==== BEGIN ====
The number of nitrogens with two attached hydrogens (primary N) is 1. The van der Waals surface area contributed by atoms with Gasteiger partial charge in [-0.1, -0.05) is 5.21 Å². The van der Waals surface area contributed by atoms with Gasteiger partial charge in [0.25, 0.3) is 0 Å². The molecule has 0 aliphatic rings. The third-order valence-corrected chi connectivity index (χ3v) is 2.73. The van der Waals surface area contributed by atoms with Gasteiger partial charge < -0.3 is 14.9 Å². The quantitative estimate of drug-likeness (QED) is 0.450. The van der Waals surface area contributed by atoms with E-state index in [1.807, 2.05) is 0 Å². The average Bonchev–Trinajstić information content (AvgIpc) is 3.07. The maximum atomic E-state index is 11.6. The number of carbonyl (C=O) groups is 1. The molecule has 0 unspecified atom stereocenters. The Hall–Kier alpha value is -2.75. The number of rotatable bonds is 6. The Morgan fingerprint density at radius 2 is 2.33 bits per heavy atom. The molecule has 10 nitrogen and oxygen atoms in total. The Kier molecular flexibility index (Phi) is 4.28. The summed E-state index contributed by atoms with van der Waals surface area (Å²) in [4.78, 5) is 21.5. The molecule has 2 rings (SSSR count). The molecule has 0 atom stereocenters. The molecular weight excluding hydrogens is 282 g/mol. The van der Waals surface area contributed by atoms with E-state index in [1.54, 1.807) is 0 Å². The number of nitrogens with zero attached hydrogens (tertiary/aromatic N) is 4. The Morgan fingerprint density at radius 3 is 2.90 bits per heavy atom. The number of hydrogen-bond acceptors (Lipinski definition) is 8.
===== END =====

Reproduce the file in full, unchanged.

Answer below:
The number of nitrogens with two attached hydrogens (primary N) is 1. The van der Waals surface area contributed by atoms with Gasteiger partial charge in [-0.1, -0.05) is 5.21 Å². The van der Waals surface area contributed by atoms with Gasteiger partial charge in [0.25, 0.3) is 0 Å². The molecule has 0 aliphatic rings. The third-order valence-corrected chi connectivity index (χ3v) is 2.73. The van der Waals surface area contributed by atoms with Gasteiger partial charge < -0.3 is 14.9 Å². The quantitative estimate of drug-likeness (QED) is 0.450. The van der Waals surface area contributed by atoms with E-state index in [1.807, 2.05) is 0 Å². The average Bonchev–Trinajstić information content (AvgIpc) is 3.07. The maximum atomic E-state index is 11.6. The number of carbonyl (C=O) groups is 1. The molecule has 0 unspecified atom stereocenters. The Hall–Kier alpha value is -2.75. The number of rotatable bonds is 6. The Morgan fingerprint density at radius 2 is 2.33 bits per heavy atom. The molecule has 10 nitrogen and oxygen atoms in total. The Kier molecular flexibility index (Phi) is 4.28. The summed E-state index contributed by atoms with van der Waals surface area (Å²) in [4.78, 5) is 21.5. The molecule has 2 rings (SSSR count). The molecule has 0 atom stereocenters. The molecular weight excluding hydrogens is 282 g/mol. The van der Waals surface area contributed by atoms with E-state index in [1.54, 1.807) is 0 Å². The number of nitrogens with zero attached hydrogens (tertiary/aromatic N) is 4. The Morgan fingerprint density at radius 3 is 2.90 bits per heavy atom. The number of hydrogen-bond acceptors (Lipinski definition) is 8.